# paper simulation

I am trying to figure out the cloth physics, but I'm running off an old Mac laptop, and it's taking forever to run just 5 frames to test the settings. So does anyone know what kind of settings I should use to simulate a piece of paper. I just need it to settle, so I can capture a still frame, I'm not making an animation. I thought if I make the settings high, then the cloth settings will be stiff, but nothing I do looks any different from this. I can't find anywhere of someone explaining how to make it act like paper.

And yes I can see the there is a gap between the paper and the surface It's supposed to settle on, but once I get the look I need ill just lower it on the z axis where I need it. My main issue is the paper simulation.

I lowered the subdivide.

I used leather, lowered the vertex mass to .15 and raised air viscosity to 3. I raised the tension, compression, and shear to 300

• How dense is your paper sheet? The mesh looks way too dense when it can adapt and reveal the underlying structure (and this would be also a reason why your laptop takes forever to calculate just 5 frames). Aug 1 at 3:34
• I added a new photo. I thought you are supposed to subdivide it a lot when you want to use the cloth sim. I even have the subdivide modifier on lvl3 also. Aug 1 at 3:47

If you want a super-adaptive material like wet paper, hot cheese, a vacuum sealing then a lot of geometry is needed, like in your screenshots.

Dry paper is a very stiff material. Think of the pages of a book. Here a low-poly mesh helps to get the stiff effect because the cloth simulation can't bend single triangles. The green sheets are subdivided 20 times (441 faces). They use the Leather preset for the settings but Cloth > Physical Properties > Vertex Mass to lowered to 0.3 kg. The Cloth > Collisions > Object Collisions > Distance is 0.001 m for the sheets.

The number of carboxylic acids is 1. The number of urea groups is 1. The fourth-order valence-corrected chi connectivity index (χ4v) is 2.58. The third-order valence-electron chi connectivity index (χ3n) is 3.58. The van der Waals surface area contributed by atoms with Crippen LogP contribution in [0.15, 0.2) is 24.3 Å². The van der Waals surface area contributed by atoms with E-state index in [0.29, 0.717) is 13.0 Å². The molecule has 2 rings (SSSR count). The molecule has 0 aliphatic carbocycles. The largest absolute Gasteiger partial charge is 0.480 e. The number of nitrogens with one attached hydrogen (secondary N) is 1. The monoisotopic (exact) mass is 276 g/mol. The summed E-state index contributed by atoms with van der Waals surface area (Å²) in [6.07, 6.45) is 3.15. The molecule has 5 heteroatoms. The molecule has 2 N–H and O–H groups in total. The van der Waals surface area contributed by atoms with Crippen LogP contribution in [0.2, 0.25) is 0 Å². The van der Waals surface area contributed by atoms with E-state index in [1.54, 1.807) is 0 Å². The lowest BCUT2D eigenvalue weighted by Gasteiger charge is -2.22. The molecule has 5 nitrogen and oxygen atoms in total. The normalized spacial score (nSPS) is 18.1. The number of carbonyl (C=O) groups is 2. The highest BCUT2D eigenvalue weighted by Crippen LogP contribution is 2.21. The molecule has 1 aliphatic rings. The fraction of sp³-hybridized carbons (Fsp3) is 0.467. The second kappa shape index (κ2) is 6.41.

For comparison, the purple sheet has fewer subdivisions but the Denim preset (=less stiff) and also a reduced Vertext Mass (0.3 kg).

If the Vertex Mass is too high the sheets crush like a stone through the cube.

All objects - except the purple sheet because it's on top - have Collision physics with Collision > Softbody & Cloth > Thickness Outer set to 0.002. No Self Collision (disabled).

It's difficult to avoid gaps between the sheets when using real-world scale because paper sheets are so thin and you can't lower the collision distance to such a low value. At some point, the collision detection fails and the paper falls through an obstacle. Or the whole stack of paper sheets just explodes or it starts to crumble itself. (This is also true for soft bodies and other physic objects.). So there is always a little gap between the objects.

Related info: Ian Hubert used Soft Body physics to make his animating flying papers/bags in Blender